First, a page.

When your eye's cornea absorbs a significant amount of UV for long periods, it gets damaged. As a result, you will feel light to intense pain in your eyes, your vision will blur, and your eyes will become sensitive to light.
Welder's Flash is repairable if the damage is infrequent and light, but professional welders are at risk for more permanent damage such as low or blurred vision.
- Eyedrops: Your eyes can feel dry and irritable when you're suffering from Welder's Flash. Letting it go on like that will make it worse. Treat it with eye drops such as artificial tears as soon as possible to keep your eyes moisturized and bring them back to health. It's better if your eyedrops can be refrigerated, as it'll bring a refreshing feeling to your eyes.
- Get some shuteye: You'll have to rest your eyes from light exposure because they will be sensitive to light. Get good sleep right away and give your eyes time to heal themselves.
- Put something cold on it: Put a cold slice of cucumber or cold tea bags on your eyes while you rest. Your eyes will have an easier time and recover better when cooled.
- Avoid welding at night or in areas with low light. The contrast of the low light surroundings and the arc makes the light produced more intense for your vision.
- Weld alone. Avoid welding with other welders. The reflective light coming from their welding arcs contributes to UV exposure. Not only you but your buddies will up the UV absorbed by your cornea, and you'll feel the strain in just a couple of hours of continuous welding. If it can't be helped, try to at least keep a safe distance from them.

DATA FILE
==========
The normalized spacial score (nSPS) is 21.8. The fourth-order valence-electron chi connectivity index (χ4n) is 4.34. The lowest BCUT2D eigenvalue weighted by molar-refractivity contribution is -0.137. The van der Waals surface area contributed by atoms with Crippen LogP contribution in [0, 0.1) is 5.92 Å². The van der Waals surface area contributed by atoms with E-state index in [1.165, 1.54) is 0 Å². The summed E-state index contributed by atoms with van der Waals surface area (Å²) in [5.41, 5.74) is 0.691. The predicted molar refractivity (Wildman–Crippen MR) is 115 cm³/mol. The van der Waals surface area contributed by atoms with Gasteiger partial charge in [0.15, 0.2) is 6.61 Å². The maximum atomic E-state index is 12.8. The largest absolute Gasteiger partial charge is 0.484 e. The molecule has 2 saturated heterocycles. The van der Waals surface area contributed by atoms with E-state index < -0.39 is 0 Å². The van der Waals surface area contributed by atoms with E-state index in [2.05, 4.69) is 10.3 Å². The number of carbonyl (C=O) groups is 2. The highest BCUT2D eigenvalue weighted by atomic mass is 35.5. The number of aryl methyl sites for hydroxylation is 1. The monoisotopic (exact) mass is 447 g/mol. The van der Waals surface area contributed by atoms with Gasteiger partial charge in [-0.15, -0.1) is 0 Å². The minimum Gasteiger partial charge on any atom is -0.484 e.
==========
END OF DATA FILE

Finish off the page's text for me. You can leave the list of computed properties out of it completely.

- Use an auto-darkening welding helmet with magnifying lenses. It protects your eyes from UV and IR; it also regulates light exposure, and helps you see better from a distance so you don't have to lean in and risk intense exposure.
Tiny pieces of metal caused by grinding metal and sparks coming from the arc weld are an eye hazard. These can shoot up unexpectedly towards your eye and irritate it. Worse, these can damage it.
When this happens, there will be immediate pain and irritation in the affected eye. If it is severe, your eye may become bloodshot and teary. You won't be able to open it fully.
This type of eye hazard can range from mild to severe, and the damage can be either temporary or permanent (i.e., blindness).
- Rinse eyes with clean, running water: The running water will flush out any debris that's stuck on your eye or eyelids, as well as help your eyes get rid of any elements that could cause infection.
- Eyedrops for red-eyes: If you're suffering from irritation in the eyes, it's best to keep anti-redness eyedrops in your first aid kit. Apply a few drops in your eyes to treat bloodshot and irritated eyes.
- Rest your eyes: Don't go back to welding immediately. Give your eyes time to heal by closing them. If the pain stops and the redness is gone, and if you're able to open your eyes fully, then that's the time you can go back to what you're working on.
- Be sure to seek immediate medical help if you can't open your eyes to rinse or put eyedrops on them.